Low water pressure in the kitchen faucet is traceable to a number of causes. While the search is centered on the kitchen faucet it is necessary to investigate in a number of different places to find the reason for the low pressure. Low pressure that develops over a period of time could be caused by mineral scaling on the aerator screen. Pressure that drops suddenly could be the result of sediment breaking off from the city water line and becoming lodged in the faucet body. Generally, low pressure problems are not difficult or expensive to repair.
Things You'll Need
- Channel-lock pliers
- White vinegar
- Main water valve wrench
- Flat-head screwdriver
- Crescent wrench
- Stem washer
Video of the Day
Check the pressure reducing valve on the homeowner side of the water meter to be certain it is set between 50 to 60 pounds per square inch. A pressure gauge can be purchased from the hardware store or a plumber can be called to verify the adjustment is correct on the regulator.
Remove the aerator from the faucet spout by using a pair of channel-lock pliers to grasp its ridged edge and turn it counter-clockwise to start it turning and then use fingers to finish removing it.
Inspect the aerator screen to determine if it is clogged with foreign matter or scaled over with sediment. Repair the problem by scrubbing it thoroughly with a toothbrush after soaking for two hours in warm white vinegar. If aerator will not come clean replace it with exact same type which is available at the hardware store.
Check the main water supply valve, located next to the water meter where the water pipes enter the house to see if it is turned on all the way. The handle of the valve should be in line with the pipe to which it is attached. To repair the problem use a specialized long-handled wrench with a U-shaped tip at one end, available at the hardware store, to turn the main water supply valve all the way on.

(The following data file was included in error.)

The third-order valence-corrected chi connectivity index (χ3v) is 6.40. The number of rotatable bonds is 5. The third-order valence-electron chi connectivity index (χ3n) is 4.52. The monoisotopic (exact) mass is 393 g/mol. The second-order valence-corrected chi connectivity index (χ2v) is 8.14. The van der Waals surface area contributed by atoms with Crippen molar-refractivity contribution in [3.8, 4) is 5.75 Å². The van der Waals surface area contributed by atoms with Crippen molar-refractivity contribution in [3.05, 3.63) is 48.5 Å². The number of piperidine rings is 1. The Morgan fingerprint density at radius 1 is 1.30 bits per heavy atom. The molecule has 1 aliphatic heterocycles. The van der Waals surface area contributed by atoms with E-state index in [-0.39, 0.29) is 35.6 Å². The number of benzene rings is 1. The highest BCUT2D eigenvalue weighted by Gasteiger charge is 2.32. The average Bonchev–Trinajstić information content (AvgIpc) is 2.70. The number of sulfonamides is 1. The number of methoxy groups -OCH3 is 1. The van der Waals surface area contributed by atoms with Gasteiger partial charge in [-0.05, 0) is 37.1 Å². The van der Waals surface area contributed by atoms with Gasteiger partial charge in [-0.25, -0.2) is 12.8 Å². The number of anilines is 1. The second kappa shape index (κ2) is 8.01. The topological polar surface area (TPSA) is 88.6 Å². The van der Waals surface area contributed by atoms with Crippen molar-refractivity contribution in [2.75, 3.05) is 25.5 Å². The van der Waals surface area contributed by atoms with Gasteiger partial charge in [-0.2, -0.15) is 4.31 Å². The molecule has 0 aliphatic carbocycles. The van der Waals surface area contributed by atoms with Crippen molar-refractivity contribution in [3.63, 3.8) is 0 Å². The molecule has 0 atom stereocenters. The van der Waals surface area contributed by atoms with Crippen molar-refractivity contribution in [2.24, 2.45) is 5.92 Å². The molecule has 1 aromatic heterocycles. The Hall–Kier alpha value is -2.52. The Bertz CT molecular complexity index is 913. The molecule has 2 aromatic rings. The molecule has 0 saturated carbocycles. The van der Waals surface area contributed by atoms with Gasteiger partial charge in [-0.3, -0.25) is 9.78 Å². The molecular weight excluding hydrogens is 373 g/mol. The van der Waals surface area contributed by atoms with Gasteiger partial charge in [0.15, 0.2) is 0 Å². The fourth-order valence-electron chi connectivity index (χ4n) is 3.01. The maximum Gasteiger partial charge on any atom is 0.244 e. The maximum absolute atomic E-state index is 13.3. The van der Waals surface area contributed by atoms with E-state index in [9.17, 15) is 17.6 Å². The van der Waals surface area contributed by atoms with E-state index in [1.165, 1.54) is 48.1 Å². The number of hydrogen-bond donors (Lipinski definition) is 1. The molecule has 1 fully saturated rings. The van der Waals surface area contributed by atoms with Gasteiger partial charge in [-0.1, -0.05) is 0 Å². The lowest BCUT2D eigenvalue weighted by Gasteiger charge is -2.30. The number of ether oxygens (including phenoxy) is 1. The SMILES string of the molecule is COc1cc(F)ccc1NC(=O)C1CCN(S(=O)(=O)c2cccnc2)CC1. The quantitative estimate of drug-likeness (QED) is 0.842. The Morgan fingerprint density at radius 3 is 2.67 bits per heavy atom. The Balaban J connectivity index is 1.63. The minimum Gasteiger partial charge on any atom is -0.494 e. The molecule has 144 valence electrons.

To repair a blocked water flow causing low pressure begin by taking the faucet apart; a) Turn off the water valves under the sink that supply the kitchen faucet. b) Lever off the metal cap on top of one of the handles, remove the screw located underneath it and lift the handle off. c) Remove the metal cover located under the handle, unscrew the exposed packing nut and lift out the stem. d) Repeat the process on the other handle.
Rinse the faucet parts thoroughly at a different sink to remove any particulate matter. While the faucet is dis-assembled place a bucket or container over the faucet opening to direct the water flow back into the sink and turn on the water for two minutes to clear the lines of any debris.
Check the washer at the bottom of each of the stems to be certain it is not broken or worn. Replace it by unscrewing the brass screw that is holding the washer in place and replacing it with the same type. Reassemble the faucets and turn the water valves all the way open to determine if the low pressure problem is resolved.
If the house has just been moved into and all other possibilities have been exhausted contact the city water company to determine if the low pressure is due to the house being at the end of the system or for another reason not related to the faucet.